By tweaking genes and administering drugs, scientists have devised a way to selectively erase memories in mice. In the distant future, such work might lead to treatments for soldiers plagued by recurring flashbacks of wartime trauma, the researchers say. But in the meantime, the findings offer insight into the molecular mechanisms of memory storage in the brain.
Several studies in recent years have raised the possibility that even relatively long-lasting memories can be weakened or eliminated with drugs (Science, 2 April 2004, p. 34). Some researchers hypothesize that memories become vulnerable whenever they are recalled and have identified drugs that erode memories when given during recall (ScienceNOW, 25 October 2004). Others have demonstrated memory-erasing effects by blocking an enzyme called PKM-ζ that appears to be necessary for sustaining memories (Science, 17 August 2007, p. 883). The new study adds a third approach to the mix.
Neuroscientist Joe Tsien of the Medical College of Georgia in Augusta and his colleagues used genetic engineering and a drug to manipulate levels of an enzyme called αCaMKII in mice. They created a strain of mice with an extra copy of the gene for αCaMKII, one of a family of enzymes with important roles in neural signaling. Left alone, these engineered mice produced an overabundance of αCaMKII, but the researchers could eliminate the excess with a specially designed inhibitor drug that could be injected or delivered in the mice's drinking water.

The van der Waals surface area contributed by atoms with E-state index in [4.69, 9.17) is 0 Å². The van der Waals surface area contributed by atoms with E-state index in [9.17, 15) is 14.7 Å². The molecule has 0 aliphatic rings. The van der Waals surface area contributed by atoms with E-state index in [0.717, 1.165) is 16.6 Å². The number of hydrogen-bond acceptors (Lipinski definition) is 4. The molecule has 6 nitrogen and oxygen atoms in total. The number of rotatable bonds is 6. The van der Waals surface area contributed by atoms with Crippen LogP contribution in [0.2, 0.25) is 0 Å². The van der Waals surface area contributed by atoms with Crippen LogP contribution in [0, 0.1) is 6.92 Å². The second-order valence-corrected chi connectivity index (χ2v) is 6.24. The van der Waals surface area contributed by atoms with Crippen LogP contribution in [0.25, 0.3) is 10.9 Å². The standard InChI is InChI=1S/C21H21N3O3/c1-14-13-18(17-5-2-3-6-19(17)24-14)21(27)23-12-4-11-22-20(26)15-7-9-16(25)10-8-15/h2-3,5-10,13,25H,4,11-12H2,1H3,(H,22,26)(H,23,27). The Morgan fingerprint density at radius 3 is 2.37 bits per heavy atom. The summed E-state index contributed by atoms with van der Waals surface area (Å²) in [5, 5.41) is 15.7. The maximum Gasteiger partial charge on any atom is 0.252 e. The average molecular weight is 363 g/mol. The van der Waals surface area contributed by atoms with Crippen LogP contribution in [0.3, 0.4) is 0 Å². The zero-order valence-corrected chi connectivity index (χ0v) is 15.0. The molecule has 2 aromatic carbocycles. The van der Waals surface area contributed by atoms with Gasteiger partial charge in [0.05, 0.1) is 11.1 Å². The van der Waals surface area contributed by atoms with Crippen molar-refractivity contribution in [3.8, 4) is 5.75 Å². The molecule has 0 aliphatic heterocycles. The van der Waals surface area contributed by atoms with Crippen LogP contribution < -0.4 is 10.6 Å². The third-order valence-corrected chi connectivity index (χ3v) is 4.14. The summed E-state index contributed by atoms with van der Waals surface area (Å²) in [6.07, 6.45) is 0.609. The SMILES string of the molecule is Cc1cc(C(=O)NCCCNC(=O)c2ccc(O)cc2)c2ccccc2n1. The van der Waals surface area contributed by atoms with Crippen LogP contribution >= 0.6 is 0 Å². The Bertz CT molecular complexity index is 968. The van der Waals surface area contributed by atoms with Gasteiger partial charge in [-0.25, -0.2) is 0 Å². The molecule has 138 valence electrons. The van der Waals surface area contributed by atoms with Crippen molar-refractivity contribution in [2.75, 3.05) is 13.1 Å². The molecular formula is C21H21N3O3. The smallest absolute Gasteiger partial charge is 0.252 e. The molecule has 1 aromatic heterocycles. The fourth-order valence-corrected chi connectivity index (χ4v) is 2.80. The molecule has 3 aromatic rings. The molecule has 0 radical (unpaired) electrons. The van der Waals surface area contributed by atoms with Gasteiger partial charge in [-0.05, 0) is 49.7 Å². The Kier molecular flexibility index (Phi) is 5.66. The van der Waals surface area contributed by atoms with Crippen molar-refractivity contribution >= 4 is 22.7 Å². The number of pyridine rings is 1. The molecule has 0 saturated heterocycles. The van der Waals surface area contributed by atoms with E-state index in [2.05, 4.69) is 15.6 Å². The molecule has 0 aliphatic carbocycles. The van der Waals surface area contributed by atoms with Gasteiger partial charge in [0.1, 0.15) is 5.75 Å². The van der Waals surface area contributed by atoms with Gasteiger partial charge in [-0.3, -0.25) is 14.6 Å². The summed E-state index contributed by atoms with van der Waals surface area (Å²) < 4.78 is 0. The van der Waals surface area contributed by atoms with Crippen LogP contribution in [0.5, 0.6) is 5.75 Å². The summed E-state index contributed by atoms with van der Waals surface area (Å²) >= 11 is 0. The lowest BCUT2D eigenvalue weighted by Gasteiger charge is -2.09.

With the mice sipping drug-laced water to maintain normal levels of αCaMKII, the researchers trained them to avoid an enclosure where they'd received a mild shock and taught them that a certain tone indicated a forthcoming zap. A month later, the rodents still remembered: They froze up in fear when researchers played the tone or placed them in the enclosure.
But when the researchers withheld the inhibitor drug, allowing excess αCaMKII to flood the brain, memories faded. Mice suddenly forgot to freeze when they heard the tone, for example, even when the researchers restored normal αCaMKII levels and tested them again 2 weeks later. However, only memories recalled during the αCaMKII deluge disappeared: A mouse could forget about the tone and still remember the enclosure, or vice versa, the researchers report in the 23 October issue of Neuron.
The findings represent "another step in a big paradigm shift in how people think about how long-term memories are stored," says Todd Sacktor of State University of New York Downstate Medical Center in New York City, whose lab discovered the memory-erasing effects of PKM-ζ. Neuroscientists have thought for a century that long-lasting memories are encoded by minute changes in brain anatomy, such as alterations to the synaptic connections between neurons, Sacktor says. In that view, he says, it shouldn't be possible to erase memories by meddling with signaling molecules like αCaMKII--especially not within a few minutes, as Tsien's team found.
As for whether these findings could lead to better treatments for post-traumatic stress disorder or other psychiatric conditions, "it's possible," Sacktor says. "The problem is how you would enhance αCaMKII in people since you can't do this genetic trick."